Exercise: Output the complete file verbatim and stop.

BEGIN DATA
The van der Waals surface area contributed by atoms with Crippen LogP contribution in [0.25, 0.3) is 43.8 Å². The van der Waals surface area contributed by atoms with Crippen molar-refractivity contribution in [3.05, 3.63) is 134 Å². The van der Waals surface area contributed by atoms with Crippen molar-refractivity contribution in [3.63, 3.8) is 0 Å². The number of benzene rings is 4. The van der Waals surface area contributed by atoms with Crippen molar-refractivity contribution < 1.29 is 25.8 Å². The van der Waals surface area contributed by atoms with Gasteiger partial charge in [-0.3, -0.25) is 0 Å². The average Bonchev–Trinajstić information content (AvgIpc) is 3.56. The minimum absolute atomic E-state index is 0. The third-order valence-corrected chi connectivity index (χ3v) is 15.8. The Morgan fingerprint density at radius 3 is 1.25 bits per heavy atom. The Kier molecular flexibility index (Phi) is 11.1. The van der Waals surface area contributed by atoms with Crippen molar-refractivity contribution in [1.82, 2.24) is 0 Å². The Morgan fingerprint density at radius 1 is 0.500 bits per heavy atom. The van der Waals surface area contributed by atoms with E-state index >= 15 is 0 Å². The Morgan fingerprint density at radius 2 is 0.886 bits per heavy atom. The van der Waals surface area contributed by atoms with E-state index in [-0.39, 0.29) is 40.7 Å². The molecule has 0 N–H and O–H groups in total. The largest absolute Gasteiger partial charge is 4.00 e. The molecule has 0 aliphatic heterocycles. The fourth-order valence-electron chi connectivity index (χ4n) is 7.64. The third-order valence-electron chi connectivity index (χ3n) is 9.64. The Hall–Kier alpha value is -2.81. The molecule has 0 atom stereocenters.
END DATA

The van der Waals surface area contributed by atoms with Crippen LogP contribution in [0.25, 0.3) is 43.8 Å². The van der Waals surface area contributed by atoms with Crippen molar-refractivity contribution in [3.05, 3.63) is 134 Å². The van der Waals surface area contributed by atoms with Crippen molar-refractivity contribution in [3.63, 3.8) is 0 Å². The number of benzene rings is 4. The van der Waals surface area contributed by atoms with Crippen molar-refractivity contribution < 1.29 is 25.8 Å². The van der Waals surface area contributed by atoms with Gasteiger partial charge in [-0.3, -0.25) is 0 Å². The average Bonchev–Trinajstić information content (AvgIpc) is 3.56. The minimum absolute atomic E-state index is 0. The third-order valence-corrected chi connectivity index (χ3v) is 15.8. The Morgan fingerprint density at radius 3 is 1.25 bits per heavy atom. The Kier molecular flexibility index (Phi) is 11.1. The van der Waals surface area contributed by atoms with Crippen molar-refractivity contribution in [1.82, 2.24) is 0 Å². The Morgan fingerprint density at radius 1 is 0.500 bits per heavy atom. The van der Waals surface area contributed by atoms with E-state index >= 15 is 0 Å². The Morgan fingerprint density at radius 2 is 0.886 bits per heavy atom. The van der Waals surface area contributed by atoms with E-state index in [-0.39, 0.29) is 40.7 Å². The molecule has 0 N–H and O–H groups in total. The largest absolute Gasteiger partial charge is 4.00 e. The molecule has 0 aliphatic heterocycles. The fourth-order valence-electron chi connectivity index (χ4n) is 7.64. The third-order valence-electron chi connectivity index (χ3n) is 9.64. The Hall–Kier alpha value is -2.81. The molecule has 0 atom stereocenters.